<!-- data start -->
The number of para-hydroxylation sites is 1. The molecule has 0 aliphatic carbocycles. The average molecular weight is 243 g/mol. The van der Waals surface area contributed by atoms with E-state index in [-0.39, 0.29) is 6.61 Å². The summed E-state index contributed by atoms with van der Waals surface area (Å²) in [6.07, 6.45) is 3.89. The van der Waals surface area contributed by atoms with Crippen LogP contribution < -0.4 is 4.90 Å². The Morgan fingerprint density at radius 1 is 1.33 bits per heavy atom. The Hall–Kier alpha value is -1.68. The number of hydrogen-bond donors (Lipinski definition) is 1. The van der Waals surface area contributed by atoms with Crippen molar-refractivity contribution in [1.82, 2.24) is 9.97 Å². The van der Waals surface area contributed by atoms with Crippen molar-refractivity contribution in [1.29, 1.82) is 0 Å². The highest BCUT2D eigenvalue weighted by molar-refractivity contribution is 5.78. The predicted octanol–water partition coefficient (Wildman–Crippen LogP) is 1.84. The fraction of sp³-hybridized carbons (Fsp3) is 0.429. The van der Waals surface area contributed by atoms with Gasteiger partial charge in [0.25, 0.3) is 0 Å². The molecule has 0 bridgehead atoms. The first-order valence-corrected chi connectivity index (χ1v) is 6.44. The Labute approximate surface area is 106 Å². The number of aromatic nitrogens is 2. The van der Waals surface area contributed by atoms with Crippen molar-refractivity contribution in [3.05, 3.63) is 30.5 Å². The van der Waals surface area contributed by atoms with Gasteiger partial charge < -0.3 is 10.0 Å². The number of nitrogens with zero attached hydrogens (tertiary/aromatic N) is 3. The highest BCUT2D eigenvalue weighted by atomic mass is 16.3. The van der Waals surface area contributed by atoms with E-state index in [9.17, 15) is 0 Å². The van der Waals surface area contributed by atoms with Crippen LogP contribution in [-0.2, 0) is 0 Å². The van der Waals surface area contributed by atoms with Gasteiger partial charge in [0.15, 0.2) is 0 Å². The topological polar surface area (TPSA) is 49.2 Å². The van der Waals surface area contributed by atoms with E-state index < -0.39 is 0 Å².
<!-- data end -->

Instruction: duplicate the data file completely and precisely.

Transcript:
The number of para-hydroxylation sites is 1. The molecule has 0 aliphatic carbocycles. The average molecular weight is 243 g/mol. The van der Waals surface area contributed by atoms with E-state index in [-0.39, 0.29) is 6.61 Å². The summed E-state index contributed by atoms with van der Waals surface area (Å²) in [6.07, 6.45) is 3.89. The van der Waals surface area contributed by atoms with Crippen LogP contribution < -0.4 is 4.90 Å². The Morgan fingerprint density at radius 1 is 1.33 bits per heavy atom. The Hall–Kier alpha value is -1.68. The number of hydrogen-bond donors (Lipinski definition) is 1. The van der Waals surface area contributed by atoms with Crippen molar-refractivity contribution in [1.82, 2.24) is 9.97 Å². The van der Waals surface area contributed by atoms with Crippen molar-refractivity contribution in [1.29, 1.82) is 0 Å². The highest BCUT2D eigenvalue weighted by molar-refractivity contribution is 5.78. The predicted octanol–water partition coefficient (Wildman–Crippen LogP) is 1.84. The fraction of sp³-hybridized carbons (Fsp3) is 0.429. The van der Waals surface area contributed by atoms with Gasteiger partial charge in [0.25, 0.3) is 0 Å². The molecule has 0 bridgehead atoms. The first-order valence-corrected chi connectivity index (χ1v) is 6.44. The Labute approximate surface area is 106 Å². The number of aromatic nitrogens is 2. The van der Waals surface area contributed by atoms with Crippen molar-refractivity contribution in [3.05, 3.63) is 30.5 Å². The van der Waals surface area contributed by atoms with Gasteiger partial charge < -0.3 is 10.0 Å². The number of nitrogens with zero attached hydrogens (tertiary/aromatic N) is 3. The highest BCUT2D eigenvalue weighted by atomic mass is 16.3. The van der Waals surface area contributed by atoms with E-state index in [9.17, 15) is 0 Å². The van der Waals surface area contributed by atoms with Crippen LogP contribution in [-0.2, 0) is 0 Å². The van der Waals surface area contributed by atoms with Gasteiger partial charge in [0.15, 0.2) is 0 Å². The topological polar surface area (TPSA) is 49.2 Å². The van der Waals surface area contributed by atoms with E-state index < -0.39 is 0 Å².